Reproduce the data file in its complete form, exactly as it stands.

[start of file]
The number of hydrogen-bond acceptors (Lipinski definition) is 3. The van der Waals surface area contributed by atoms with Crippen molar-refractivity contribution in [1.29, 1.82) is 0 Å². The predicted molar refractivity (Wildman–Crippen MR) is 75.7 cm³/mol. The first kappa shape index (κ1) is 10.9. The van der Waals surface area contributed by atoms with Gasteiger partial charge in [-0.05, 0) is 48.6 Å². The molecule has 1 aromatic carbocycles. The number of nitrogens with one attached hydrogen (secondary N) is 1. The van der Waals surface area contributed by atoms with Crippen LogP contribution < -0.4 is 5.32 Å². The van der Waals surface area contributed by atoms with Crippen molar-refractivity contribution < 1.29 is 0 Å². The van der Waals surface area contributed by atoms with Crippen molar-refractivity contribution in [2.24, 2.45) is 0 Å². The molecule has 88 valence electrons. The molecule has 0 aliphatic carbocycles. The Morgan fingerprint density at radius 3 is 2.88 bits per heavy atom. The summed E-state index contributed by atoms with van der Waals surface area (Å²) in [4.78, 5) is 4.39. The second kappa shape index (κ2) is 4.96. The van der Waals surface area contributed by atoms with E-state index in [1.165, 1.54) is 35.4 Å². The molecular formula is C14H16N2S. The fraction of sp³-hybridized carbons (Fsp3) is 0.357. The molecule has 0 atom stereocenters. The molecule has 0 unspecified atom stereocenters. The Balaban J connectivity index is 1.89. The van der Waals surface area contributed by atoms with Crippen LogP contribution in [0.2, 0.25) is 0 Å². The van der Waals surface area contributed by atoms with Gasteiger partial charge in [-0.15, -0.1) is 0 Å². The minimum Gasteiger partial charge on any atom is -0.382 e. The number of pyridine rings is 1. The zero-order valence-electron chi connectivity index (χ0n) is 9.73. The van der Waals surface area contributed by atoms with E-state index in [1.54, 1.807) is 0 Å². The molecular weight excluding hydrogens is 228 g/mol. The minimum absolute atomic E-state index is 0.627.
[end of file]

The number of hydrogen-bond acceptors (Lipinski definition) is 3. The van der Waals surface area contributed by atoms with Crippen molar-refractivity contribution in [1.29, 1.82) is 0 Å². The predicted molar refractivity (Wildman–Crippen MR) is 75.7 cm³/mol. The first kappa shape index (κ1) is 10.9. The van der Waals surface area contributed by atoms with Gasteiger partial charge in [-0.05, 0) is 48.6 Å². The molecule has 1 aromatic carbocycles. The number of nitrogens with one attached hydrogen (secondary N) is 1. The van der Waals surface area contributed by atoms with Crippen LogP contribution < -0.4 is 5.32 Å². The van der Waals surface area contributed by atoms with Crippen molar-refractivity contribution < 1.29 is 0 Å². The van der Waals surface area contributed by atoms with Crippen molar-refractivity contribution in [2.24, 2.45) is 0 Å². The molecule has 88 valence electrons. The molecule has 0 aliphatic carbocycles. The Morgan fingerprint density at radius 3 is 2.88 bits per heavy atom. The summed E-state index contributed by atoms with van der Waals surface area (Å²) in [4.78, 5) is 4.39. The second kappa shape index (κ2) is 4.96. The van der Waals surface area contributed by atoms with E-state index in [1.165, 1.54) is 35.4 Å². The molecular formula is C14H16N2S. The fraction of sp³-hybridized carbons (Fsp3) is 0.357. The molecule has 0 atom stereocenters. The molecule has 0 unspecified atom stereocenters. The Balaban J connectivity index is 1.89. The van der Waals surface area contributed by atoms with Crippen LogP contribution in [0.2, 0.25) is 0 Å². The van der Waals surface area contributed by atoms with Gasteiger partial charge in [-0.15, -0.1) is 0 Å². The minimum Gasteiger partial charge on any atom is -0.382 e. The number of pyridine rings is 1. The zero-order valence-electron chi connectivity index (χ0n) is 9.73. The van der Waals surface area contributed by atoms with E-state index in [1.54, 1.807) is 0 Å². The molecular weight excluding hydrogens is 228 g/mol. The minimum absolute atomic E-state index is 0.627.